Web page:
Your own personal savings goals I cannot comment on since these are highly dependent on personal situations, but I can suggest the Pay Yourself First method of saving for those goals. If you and your significant other want to take an annual vacation that will cost roughly $3,000 you should set up automatic contributions of $116 bi-weekly to a savings account for that specific goal. If you wish to save 15% of your income for retirement you should set up an automatic contribution of 15% of your paycheque each pay period for that specific purpose.

It really is that simple.




A Man With A Plan

RETIREMENT. The end goal for most working folk. Whether you’re nearing your 60’s or just starting out in your career, retirement is an essential part of your financial plan. When can I retire? A question most only ask themselves when they are a ways into their working careers but it is a question I attempted to answer right from the start. Knowing when to retire is quite a simple calculation.

There are only 2 things you must consider in determining when you can permanently leave the work force.

  1. How much money will you need (monthly) in order to comfortably live the lifestyle that you choose in retirement.
  2. The date of your death.

All joking aside, all that you really need to determine in calculating when you can comfortably retire is your expected monthly expenses during retirement. If you know this figure (and ballpark is okay) you can begin to plan for retirement.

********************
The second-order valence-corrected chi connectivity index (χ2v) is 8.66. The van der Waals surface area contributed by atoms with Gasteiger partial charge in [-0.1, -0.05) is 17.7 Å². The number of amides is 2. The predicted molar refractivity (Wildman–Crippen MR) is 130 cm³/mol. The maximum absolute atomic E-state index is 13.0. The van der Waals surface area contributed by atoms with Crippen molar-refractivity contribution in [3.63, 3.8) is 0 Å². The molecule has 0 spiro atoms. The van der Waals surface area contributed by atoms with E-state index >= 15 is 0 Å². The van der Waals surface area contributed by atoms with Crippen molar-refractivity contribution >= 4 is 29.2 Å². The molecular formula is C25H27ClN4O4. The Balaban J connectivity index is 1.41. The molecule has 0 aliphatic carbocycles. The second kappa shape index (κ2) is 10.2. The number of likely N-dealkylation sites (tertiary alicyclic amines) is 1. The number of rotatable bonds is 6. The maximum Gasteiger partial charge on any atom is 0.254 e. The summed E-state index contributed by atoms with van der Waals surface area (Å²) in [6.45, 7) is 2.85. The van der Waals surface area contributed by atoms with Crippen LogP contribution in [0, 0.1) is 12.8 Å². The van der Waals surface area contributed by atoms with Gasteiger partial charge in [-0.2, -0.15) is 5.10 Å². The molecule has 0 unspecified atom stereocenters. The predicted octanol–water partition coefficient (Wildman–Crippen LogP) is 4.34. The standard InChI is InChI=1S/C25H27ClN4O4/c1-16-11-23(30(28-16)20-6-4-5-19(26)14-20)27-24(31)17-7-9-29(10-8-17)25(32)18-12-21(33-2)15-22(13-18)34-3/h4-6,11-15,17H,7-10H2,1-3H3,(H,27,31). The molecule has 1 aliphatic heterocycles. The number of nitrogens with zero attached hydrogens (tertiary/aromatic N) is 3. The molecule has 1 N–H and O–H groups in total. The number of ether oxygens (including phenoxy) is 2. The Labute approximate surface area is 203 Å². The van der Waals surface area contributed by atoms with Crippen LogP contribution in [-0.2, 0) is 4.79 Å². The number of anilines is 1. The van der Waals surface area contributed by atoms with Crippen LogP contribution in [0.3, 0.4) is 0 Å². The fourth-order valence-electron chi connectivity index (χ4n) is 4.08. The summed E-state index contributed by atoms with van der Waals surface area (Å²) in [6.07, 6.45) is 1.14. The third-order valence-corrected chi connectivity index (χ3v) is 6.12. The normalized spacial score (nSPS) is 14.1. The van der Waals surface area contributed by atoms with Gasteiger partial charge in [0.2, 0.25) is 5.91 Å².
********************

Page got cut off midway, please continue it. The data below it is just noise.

MY PLAN: Build enough wealth during my working years so that I can withdraw $24,000 per year ($2,000 per month) for expenses without depleting my capital. I plan to accomplish this by continuing to live a minimalist lifestyle and keeping expenditure extremely low in order to allow my investment contributions to be extremely high. When I satisfy my goal I will retire.

In dollars and cents: the wealth that I will need to build in order to withdraw $24,000 per year at a safe withdraw rate (meaning that the withdrawal amount can be expected to replenish by earned interest) of 4% is in the neighbourhood of $600,000. Thankfully since I am planning my retirement so far in advance I have time and, consequently, compounding interest on my side.

I will have more on retirement and the safe withdrawal rate method that I am choosing to deploy in my retirement efforts. Hope any and all readers of my blog have a wonderful weekend.

Why Minimalism?

If we strip personal finance to its core it seems to always revolve around the same principal: SPEND LESS THAN YOU EARN.

There are two basic ways to make this happen.

  1. Increase your earning potential
  2. Decrease your expenditures